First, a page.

The James Bond series has really got to be treated as straight-up comedies. In the Roger Moore era, the campy humor was more explicit with Moore’s wisecracks letting the audience know that it was all utterly ridiculous. In the Daniel Craig era there seemed to be an attempt to revive the original Sean Connery darker vibe of the hero being more ruthless and cold-blooded, willing to use more freely his license to kill. But despite Bond’s somber expression throughout, this film is a real hoot that had me laughing at its unintended humor.
One thing that I have noticed with these mega-franchises is the declining quality of the villains. In the latest Star Wars film for example, Kylo Ren looks more like a sullen teenager who is about to burst into tears because he has had his cellphone taken away and been grounded by his parents for the weekend. He is nowhere in the same class of menace as his grandfather Darth Vader. In this Bond film, Andrew Scott reprises his Moriarty persona from the Sherlock series, smug smirks and all while Christoph Waltz plays the role of the main Bond villain. But the latter’s attempts to convey menace come off as more goofy than creepy. Like all Bond villains, he devises the usual nutty complex plan to kill Bond when he has him completely in his power, when he could simply have shot him. Of course that enables Bond to escape. And then when he gets another chance to kill Bond, he devises an even more complicated plan! Don’t these Bond villains learn anything from history and realize that Bond always finds a way to escape convoluted schemes? Keep it simple, guys!
I recently wrote how the plot of the latest Star Wars film made no sense and was a confused mess. The plot of this Bond film also makes no sense but it was fun to watch because of its absurd scene transitions. One particular sequence was a beaut. After going to Tangier with the obligatory beautiful Bond woman, Bond finds a secret sealed room that from its dusty look had not been used in years. But when he dusts off an ancient computer, it immediately comes to life and the screen shows a remote desert location. So the two take a train to that place. Although they are traveling light, each with a small suitcase, for dinner in the dining car he wears a white tuxedo and she an evening gown, presumably what spies pack when on dangerous missions.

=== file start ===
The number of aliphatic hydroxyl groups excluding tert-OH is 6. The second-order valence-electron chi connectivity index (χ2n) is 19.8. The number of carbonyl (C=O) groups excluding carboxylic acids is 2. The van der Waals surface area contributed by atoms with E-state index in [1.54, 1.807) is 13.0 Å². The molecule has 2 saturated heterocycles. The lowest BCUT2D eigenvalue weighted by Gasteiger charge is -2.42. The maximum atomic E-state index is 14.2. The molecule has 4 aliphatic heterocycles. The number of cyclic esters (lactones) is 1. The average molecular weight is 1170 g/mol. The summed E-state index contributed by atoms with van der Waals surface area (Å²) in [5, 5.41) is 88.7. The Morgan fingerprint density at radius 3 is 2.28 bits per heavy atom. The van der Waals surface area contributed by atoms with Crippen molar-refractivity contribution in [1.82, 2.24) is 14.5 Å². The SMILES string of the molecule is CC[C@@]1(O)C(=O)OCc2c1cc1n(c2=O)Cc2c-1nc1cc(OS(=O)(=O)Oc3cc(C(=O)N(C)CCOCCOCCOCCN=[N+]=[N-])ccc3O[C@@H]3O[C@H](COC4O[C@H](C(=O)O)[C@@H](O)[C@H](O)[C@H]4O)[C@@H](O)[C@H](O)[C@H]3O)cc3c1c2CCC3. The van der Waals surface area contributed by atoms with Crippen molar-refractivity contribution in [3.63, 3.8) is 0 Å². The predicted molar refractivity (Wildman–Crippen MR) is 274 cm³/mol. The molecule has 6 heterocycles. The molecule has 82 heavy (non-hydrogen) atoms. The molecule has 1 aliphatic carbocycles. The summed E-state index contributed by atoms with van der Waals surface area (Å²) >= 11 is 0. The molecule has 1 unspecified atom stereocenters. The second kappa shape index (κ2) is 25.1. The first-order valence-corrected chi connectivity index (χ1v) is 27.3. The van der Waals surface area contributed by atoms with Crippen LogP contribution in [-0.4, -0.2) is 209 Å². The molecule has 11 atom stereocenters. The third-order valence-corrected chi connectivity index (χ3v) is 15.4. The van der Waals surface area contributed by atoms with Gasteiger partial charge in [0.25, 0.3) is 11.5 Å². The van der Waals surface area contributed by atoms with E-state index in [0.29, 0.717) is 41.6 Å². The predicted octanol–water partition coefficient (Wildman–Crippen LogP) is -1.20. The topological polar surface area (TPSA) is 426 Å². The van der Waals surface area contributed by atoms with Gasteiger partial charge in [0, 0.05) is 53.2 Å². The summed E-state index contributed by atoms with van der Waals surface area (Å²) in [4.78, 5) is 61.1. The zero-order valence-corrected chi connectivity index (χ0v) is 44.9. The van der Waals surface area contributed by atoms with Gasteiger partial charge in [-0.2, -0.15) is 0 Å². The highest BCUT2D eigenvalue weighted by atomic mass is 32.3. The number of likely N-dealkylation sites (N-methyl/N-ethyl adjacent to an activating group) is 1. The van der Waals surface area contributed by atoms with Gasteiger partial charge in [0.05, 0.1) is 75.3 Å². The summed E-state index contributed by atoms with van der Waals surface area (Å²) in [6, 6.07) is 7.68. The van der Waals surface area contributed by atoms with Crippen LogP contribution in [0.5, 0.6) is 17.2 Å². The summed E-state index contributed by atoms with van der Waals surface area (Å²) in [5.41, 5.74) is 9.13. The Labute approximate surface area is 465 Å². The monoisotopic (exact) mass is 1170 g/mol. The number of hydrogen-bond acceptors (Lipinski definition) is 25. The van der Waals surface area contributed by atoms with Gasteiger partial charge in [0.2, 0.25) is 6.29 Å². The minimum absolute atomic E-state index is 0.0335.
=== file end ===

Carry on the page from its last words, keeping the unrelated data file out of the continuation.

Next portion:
In the midst of dinner they get into a long knock down, drag out fight with an assassin who has been following them but has inexplicably waited until dinner time to pounce, no doubt because he had to finish some urgent paperwork. The ensuing fight destroys the dining car, the adjoining kitchen, and the car with the train’s supplies. When that exhausting fight to the death ends with the assassin thrown off the train, the two immediately go to her compartment to make love, without being asked by the train staff what the hell went on and required to pay for the extensive damage they caused.
The next morning they both have clean new outfits and no signs of injuries from the fight as they get off the train at the remote location in the desert where there is nothing as far as the eye can see. But suddenly a vintage Rolls Royce appears to pick them up and they are taken to the luxurious headquarters of the villain where they change into impeccable new outfits, in his case a crisp new suit, and where the villain, in typical Bond-villain style, shows them everything about his grand plan to conquer the world.
I laughed out loud all the way through this three-scene sequence. I also want those magical suitcases that can contain so much in such a small space!
Here’s the trailer for this latest Bond comedy.
Spectre is a film that richly deserves and gets the Honest Trailers treatment.
This clip points out all the absurdities of the plot.
And of course there is an Eddie Izzard bit to meet pretty much any occasion.